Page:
Remote Access Trojans (RATs) are among the most versatile tools in the arsenal of cybercriminals. They are loaded with tons of features usually and provide their operators with the ability to take complete control over the victim’s machine. In addition to this, they also support modules to execute specific operations that allow the attacker to collect particular files or data from the infected machine. InnfiRAT is one of the new RAT projects to be spotted in the wild, and it appears to have special modules dedicated to collecting cryptocurrency wallets and cookies from the victim’s machine. Of course, it also packs many of the other features you would expect to see in a Remote Access Trojan.

InnfiRAT may be a Private Hacking Tool

Often, software like this is being sold on hacking forums, but we are yet to encounter any advertisements promoting InnfiRAT’s features. This may mean that the project is meant to be used privately, by just one group of criminals. Regardless of their plans, it is clear that InnfiRAT is an advanced project that has modules dedicated to evading anti-virus engines, sandboxes and malware analysis tools. Upon execution, it will perform a series of checks to ensure that it is not being run in a controlled environment. Furthermore, it looks for the process names used by specific malware analysis tools and terminates them. Last but not least, it plants its files in the %APPDATA% folder and disguises itself as ‘NvidiaDriver.exe.’

Attackers may Try to Collect Files Containing Information

If the attack goes without a hitch, InnfiRAT will connect to the control server and wait for the attacker’s commands. The version of InnfiRAT seen in the wild appears to support a wide range of commands that would enable the attackers to execute the following tasks:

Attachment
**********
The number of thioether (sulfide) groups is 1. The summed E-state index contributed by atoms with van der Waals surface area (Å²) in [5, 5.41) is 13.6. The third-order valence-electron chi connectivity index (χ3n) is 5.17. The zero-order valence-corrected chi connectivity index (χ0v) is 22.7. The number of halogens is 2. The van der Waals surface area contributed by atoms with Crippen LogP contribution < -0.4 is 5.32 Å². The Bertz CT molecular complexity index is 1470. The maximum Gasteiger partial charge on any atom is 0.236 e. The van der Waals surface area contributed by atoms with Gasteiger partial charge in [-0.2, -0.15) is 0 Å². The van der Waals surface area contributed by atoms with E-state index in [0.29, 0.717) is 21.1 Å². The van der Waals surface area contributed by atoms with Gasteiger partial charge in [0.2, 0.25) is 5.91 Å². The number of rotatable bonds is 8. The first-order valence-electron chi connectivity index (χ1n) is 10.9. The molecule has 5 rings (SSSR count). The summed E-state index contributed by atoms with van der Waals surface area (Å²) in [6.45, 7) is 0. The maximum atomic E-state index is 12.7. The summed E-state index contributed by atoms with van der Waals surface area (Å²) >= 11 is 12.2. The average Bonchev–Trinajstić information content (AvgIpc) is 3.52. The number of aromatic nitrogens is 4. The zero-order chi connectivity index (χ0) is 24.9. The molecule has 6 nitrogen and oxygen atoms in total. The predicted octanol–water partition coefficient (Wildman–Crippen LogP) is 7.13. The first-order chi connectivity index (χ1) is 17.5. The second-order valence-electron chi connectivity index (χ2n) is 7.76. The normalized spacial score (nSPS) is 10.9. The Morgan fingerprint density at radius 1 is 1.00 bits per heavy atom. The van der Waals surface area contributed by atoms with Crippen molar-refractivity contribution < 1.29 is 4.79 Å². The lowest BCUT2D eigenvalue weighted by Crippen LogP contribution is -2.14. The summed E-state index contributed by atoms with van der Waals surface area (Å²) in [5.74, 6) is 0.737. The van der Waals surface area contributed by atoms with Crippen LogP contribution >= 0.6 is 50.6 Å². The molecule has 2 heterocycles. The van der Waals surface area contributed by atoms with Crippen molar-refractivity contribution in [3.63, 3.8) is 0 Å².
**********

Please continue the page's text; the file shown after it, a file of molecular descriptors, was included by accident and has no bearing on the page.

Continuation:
• Download and run files from the Internet.
  • Collect a system fingerprint (hardware, software, network configuration, workgroup, etc.).
  • Collect cookies from popular Web browsers (Orbitum, Yandex, Opera, Mozilla, Chrome, Kometa, Amigo, Torch and others).
  • Scan the ‘Desktop’ folder for ‘.txt’ files that are under 2MB in size and transfer them to the attacker’s server.
  • Enumerate running processes and allow the attacker to kill them at will.
  • Collectl ‘.wallet’ files associated with Bitcoin and Litecoin wallets.
  • Take screenshots of the desktop or currently active window, and send it to the control server.
  • Use the Windows Command Prompt to execute commands.

There is no reliable information about the infection vectors that the authors of the InnfiRAT may use to spread their threatening application. It is recommended to stay away from shady websites, pirated media and software, email attachments from unknown senders and downloads from unknown websites. Furthermore, you should protect your computer by running an up-to-date version of a reputable anti-virus software suite.


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